You're talking about queer history in terms of its representational value as well as its value in challenging our ideas about queer identity. When you're writing a history, how do you balance the desire to represent with the need to use labels authentic to the time and place?
HR: Brooklyn is great for that. It's one of the reasons I was so excited to write this book.
1855 is about the time when I start my history. About a decade later, in Germany, the words "heterosexual" and "homosexual" get coined for the first time. So if you follow the queer history of Brooklyn, you can follow as these ideas of homosexuality and heterosexuality develop and disseminate and how they change the way people live and how they're responded to.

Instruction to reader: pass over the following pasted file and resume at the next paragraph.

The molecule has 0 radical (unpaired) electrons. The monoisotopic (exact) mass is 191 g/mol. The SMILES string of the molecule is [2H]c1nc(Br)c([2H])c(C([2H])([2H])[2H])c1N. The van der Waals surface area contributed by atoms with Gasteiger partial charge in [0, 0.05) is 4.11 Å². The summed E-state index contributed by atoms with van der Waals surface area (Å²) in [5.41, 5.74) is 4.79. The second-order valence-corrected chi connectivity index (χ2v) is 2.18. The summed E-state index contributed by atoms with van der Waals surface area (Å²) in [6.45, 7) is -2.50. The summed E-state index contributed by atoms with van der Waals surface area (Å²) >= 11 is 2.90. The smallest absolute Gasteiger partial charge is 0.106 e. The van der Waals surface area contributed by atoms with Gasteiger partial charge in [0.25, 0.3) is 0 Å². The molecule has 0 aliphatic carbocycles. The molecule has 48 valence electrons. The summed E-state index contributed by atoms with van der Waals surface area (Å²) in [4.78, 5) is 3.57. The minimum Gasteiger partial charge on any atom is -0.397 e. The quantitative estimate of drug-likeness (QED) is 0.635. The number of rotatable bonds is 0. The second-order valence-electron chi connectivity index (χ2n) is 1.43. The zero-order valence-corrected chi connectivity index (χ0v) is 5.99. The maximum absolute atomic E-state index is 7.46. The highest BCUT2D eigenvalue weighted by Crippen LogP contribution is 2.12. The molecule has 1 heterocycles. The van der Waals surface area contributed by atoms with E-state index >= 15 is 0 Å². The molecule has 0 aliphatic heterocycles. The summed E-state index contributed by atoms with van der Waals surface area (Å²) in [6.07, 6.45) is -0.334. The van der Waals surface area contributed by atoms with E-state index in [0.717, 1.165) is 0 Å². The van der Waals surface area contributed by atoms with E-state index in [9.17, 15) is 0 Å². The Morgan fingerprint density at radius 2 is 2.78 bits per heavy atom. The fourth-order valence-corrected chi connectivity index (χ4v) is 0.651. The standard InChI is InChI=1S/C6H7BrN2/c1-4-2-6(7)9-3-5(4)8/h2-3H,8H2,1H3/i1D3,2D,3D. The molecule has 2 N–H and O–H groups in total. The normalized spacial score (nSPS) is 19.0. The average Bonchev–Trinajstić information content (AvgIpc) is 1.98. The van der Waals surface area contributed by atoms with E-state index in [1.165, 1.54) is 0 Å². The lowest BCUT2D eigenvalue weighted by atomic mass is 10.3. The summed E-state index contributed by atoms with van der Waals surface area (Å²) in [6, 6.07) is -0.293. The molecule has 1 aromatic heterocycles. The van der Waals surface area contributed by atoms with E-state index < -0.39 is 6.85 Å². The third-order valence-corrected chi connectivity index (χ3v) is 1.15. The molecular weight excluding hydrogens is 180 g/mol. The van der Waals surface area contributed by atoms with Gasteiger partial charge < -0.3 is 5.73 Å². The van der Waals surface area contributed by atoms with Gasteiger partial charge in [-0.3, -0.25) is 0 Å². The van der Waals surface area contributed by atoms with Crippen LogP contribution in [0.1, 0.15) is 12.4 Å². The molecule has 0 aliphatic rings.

Just by actually paying attention to the history, it's really easy to pull out the moments when queer people start to look more like the people we think of as today and the moments where they are not very similar to what they are today.
That was helped in part by letting go of the language of "gay men" and "lesbian women" and "trans people" and bringing that in when it becomes appropriate, but also looking for the words people were using for themselves in those periods--and what did that mean to them, and what was that experience like.
I didn't assume that just because a man is having sex with another man, they're a gay man in the same way I might call myself a gay man.
You've published a number of articles about little-known queer figures from history. What story has gotten the most reaction from readers?
HR: One that I would not have expected is the story of Buddy Kent, a.k.a Malvina Schwartz. She was a drag king in New York starting in the late 1930s, but really after World War II is when she got her start.